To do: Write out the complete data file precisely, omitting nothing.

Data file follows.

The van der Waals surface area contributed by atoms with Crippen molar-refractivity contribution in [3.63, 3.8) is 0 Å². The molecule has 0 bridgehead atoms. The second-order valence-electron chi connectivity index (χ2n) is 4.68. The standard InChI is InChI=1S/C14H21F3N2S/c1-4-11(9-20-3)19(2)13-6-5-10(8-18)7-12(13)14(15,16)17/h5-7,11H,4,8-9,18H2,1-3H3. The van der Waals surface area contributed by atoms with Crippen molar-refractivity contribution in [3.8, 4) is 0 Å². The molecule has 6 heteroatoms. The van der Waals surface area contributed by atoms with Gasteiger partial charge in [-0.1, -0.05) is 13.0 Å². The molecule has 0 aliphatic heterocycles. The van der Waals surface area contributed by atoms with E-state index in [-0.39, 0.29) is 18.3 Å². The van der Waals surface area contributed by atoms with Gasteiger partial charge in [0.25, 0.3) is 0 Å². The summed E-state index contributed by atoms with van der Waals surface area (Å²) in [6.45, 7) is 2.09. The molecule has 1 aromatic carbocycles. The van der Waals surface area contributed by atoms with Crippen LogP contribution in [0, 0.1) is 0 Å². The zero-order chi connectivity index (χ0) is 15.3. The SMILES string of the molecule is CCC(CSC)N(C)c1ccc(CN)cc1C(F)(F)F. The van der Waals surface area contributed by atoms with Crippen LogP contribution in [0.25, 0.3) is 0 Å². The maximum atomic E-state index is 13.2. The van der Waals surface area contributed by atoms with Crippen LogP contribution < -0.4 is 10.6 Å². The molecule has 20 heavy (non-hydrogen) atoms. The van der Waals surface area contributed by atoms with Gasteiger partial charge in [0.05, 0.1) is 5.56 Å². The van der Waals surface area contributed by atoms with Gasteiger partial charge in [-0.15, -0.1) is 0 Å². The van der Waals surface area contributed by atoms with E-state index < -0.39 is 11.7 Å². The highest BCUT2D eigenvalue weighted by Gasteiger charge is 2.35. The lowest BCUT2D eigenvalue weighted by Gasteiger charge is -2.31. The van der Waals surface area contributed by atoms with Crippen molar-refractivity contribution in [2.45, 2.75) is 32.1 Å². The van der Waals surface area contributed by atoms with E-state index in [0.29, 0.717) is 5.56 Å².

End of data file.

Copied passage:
The van der Waals surface area contributed by atoms with Crippen molar-refractivity contribution in [3.63, 3.8) is 0 Å². The molecule has 0 bridgehead atoms. The second-order valence-electron chi connectivity index (χ2n) is 4.68. The standard InChI is InChI=1S/C14H21F3N2S/c1-4-11(9-20-3)19(2)13-6-5-10(8-18)7-12(13)14(15,16)17/h5-7,11H,4,8-9,18H2,1-3H3. The van der Waals surface area contributed by atoms with Crippen molar-refractivity contribution in [3.8, 4) is 0 Å². The molecule has 6 heteroatoms. The van der Waals surface area contributed by atoms with Gasteiger partial charge in [-0.1, -0.05) is 13.0 Å². The molecule has 0 aliphatic heterocycles. The van der Waals surface area contributed by atoms with E-state index in [-0.39, 0.29) is 18.3 Å². The van der Waals surface area contributed by atoms with Gasteiger partial charge in [0.25, 0.3) is 0 Å². The summed E-state index contributed by atoms with van der Waals surface area (Å²) in [6.45, 7) is 2.09. The molecule has 1 aromatic carbocycles. The van der Waals surface area contributed by atoms with Crippen LogP contribution in [0, 0.1) is 0 Å². The zero-order chi connectivity index (χ0) is 15.3. The SMILES string of the molecule is CCC(CSC)N(C)c1ccc(CN)cc1C(F)(F)F. The van der Waals surface area contributed by atoms with Crippen LogP contribution in [0.25, 0.3) is 0 Å². The maximum atomic E-state index is 13.2. The van der Waals surface area contributed by atoms with Crippen LogP contribution < -0.4 is 10.6 Å². The molecule has 20 heavy (non-hydrogen) atoms. The van der Waals surface area contributed by atoms with Gasteiger partial charge in [0.05, 0.1) is 5.56 Å². The van der Waals surface area contributed by atoms with Gasteiger partial charge in [-0.15, -0.1) is 0 Å². The van der Waals surface area contributed by atoms with E-state index < -0.39 is 11.7 Å². The highest BCUT2D eigenvalue weighted by Gasteiger charge is 2.35. The lowest BCUT2D eigenvalue weighted by Gasteiger charge is -2.31. The van der Waals surface area contributed by atoms with Crippen molar-refractivity contribution in [2.45, 2.75) is 32.1 Å². The van der Waals surface area contributed by atoms with E-state index in [0.29, 0.717) is 5.56 Å².